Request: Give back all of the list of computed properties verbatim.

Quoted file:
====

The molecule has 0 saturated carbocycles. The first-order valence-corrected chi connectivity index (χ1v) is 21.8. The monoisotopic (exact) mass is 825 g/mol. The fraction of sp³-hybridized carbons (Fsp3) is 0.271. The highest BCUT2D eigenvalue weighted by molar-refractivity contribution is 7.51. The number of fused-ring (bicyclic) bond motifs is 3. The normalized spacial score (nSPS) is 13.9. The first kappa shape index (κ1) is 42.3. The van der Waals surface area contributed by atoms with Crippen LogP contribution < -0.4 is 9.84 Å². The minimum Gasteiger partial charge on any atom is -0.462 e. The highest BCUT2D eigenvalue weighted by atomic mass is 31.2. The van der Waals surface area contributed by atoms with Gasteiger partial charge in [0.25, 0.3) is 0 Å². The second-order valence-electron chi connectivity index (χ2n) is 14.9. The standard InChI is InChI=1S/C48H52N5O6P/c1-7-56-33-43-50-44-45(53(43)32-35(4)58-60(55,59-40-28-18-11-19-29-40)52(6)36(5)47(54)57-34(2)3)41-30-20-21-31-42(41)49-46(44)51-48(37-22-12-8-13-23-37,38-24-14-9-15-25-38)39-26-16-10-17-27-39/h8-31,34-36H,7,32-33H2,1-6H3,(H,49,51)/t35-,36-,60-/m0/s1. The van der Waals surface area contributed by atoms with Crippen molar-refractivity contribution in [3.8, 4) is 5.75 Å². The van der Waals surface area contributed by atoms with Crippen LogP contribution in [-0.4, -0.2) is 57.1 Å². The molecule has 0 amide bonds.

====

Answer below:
The molecule has 0 saturated carbocycles. The first-order valence-corrected chi connectivity index (χ1v) is 21.8. The monoisotopic (exact) mass is 825 g/mol. The fraction of sp³-hybridized carbons (Fsp3) is 0.271. The highest BCUT2D eigenvalue weighted by molar-refractivity contribution is 7.51. The number of fused-ring (bicyclic) bond motifs is 3. The normalized spacial score (nSPS) is 13.9. The first kappa shape index (κ1) is 42.3. The van der Waals surface area contributed by atoms with Crippen LogP contribution < -0.4 is 9.84 Å². The minimum Gasteiger partial charge on any atom is -0.462 e. The highest BCUT2D eigenvalue weighted by atomic mass is 31.2. The van der Waals surface area contributed by atoms with Gasteiger partial charge in [0.25, 0.3) is 0 Å². The second-order valence-electron chi connectivity index (χ2n) is 14.9. The standard InChI is InChI=1S/C48H52N5O6P/c1-7-56-33-43-50-44-45(53(43)32-35(4)58-60(55,59-40-28-18-11-19-29-40)52(6)36(5)47(54)57-34(2)3)41-30-20-21-31-42(41)49-46(44)51-48(37-22-12-8-13-23-37,38-24-14-9-15-25-38)39-26-16-10-17-27-39/h8-31,34-36H,7,32-33H2,1-6H3,(H,49,51)/t35-,36-,60-/m0/s1. The van der Waals surface area contributed by atoms with Crippen molar-refractivity contribution in [3.8, 4) is 5.75 Å². The van der Waals surface area contributed by atoms with Crippen LogP contribution in [-0.4, -0.2) is 57.1 Å². The molecule has 0 amide bonds.